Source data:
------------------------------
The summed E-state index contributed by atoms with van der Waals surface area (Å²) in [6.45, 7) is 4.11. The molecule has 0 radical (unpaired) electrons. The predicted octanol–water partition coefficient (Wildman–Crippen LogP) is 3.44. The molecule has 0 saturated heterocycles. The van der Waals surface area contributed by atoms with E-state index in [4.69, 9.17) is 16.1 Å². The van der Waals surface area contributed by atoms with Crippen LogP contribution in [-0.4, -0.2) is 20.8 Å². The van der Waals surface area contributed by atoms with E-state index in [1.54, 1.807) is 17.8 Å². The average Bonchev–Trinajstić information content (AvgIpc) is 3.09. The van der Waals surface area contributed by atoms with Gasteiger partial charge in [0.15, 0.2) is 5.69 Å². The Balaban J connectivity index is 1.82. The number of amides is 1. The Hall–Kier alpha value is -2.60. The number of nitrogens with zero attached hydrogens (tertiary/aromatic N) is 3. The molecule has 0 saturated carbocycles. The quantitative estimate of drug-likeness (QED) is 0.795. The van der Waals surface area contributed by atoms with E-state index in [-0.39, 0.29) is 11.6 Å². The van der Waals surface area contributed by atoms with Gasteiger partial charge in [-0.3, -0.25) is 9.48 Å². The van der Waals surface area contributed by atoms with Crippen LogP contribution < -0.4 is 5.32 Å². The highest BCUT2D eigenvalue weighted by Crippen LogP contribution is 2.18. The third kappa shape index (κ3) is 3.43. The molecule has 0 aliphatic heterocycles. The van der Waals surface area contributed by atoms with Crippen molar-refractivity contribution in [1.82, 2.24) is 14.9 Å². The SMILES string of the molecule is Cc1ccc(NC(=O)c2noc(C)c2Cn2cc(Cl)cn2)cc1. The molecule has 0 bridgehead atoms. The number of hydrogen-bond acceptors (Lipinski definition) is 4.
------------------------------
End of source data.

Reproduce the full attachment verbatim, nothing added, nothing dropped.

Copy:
The summed E-state index contributed by atoms with van der Waals surface area (Å²) in [6.45, 7) is 4.11. The molecule has 0 radical (unpaired) electrons. The predicted octanol–water partition coefficient (Wildman–Crippen LogP) is 3.44. The molecule has 0 saturated heterocycles. The van der Waals surface area contributed by atoms with E-state index in [4.69, 9.17) is 16.1 Å². The van der Waals surface area contributed by atoms with Crippen LogP contribution in [-0.4, -0.2) is 20.8 Å². The van der Waals surface area contributed by atoms with E-state index in [1.54, 1.807) is 17.8 Å². The average Bonchev–Trinajstić information content (AvgIpc) is 3.09. The van der Waals surface area contributed by atoms with Gasteiger partial charge in [0.15, 0.2) is 5.69 Å². The Balaban J connectivity index is 1.82. The number of amides is 1. The Hall–Kier alpha value is -2.60. The number of nitrogens with zero attached hydrogens (tertiary/aromatic N) is 3. The molecule has 0 saturated carbocycles. The quantitative estimate of drug-likeness (QED) is 0.795. The van der Waals surface area contributed by atoms with E-state index in [-0.39, 0.29) is 11.6 Å². The van der Waals surface area contributed by atoms with Gasteiger partial charge in [-0.3, -0.25) is 9.48 Å². The van der Waals surface area contributed by atoms with Crippen LogP contribution < -0.4 is 5.32 Å². The highest BCUT2D eigenvalue weighted by Crippen LogP contribution is 2.18. The third kappa shape index (κ3) is 3.43. The molecule has 0 aliphatic heterocycles. The van der Waals surface area contributed by atoms with Crippen molar-refractivity contribution in [1.82, 2.24) is 14.9 Å². The SMILES string of the molecule is Cc1ccc(NC(=O)c2noc(C)c2Cn2cc(Cl)cn2)cc1. The molecule has 0 bridgehead atoms. The number of hydrogen-bond acceptors (Lipinski definition) is 4.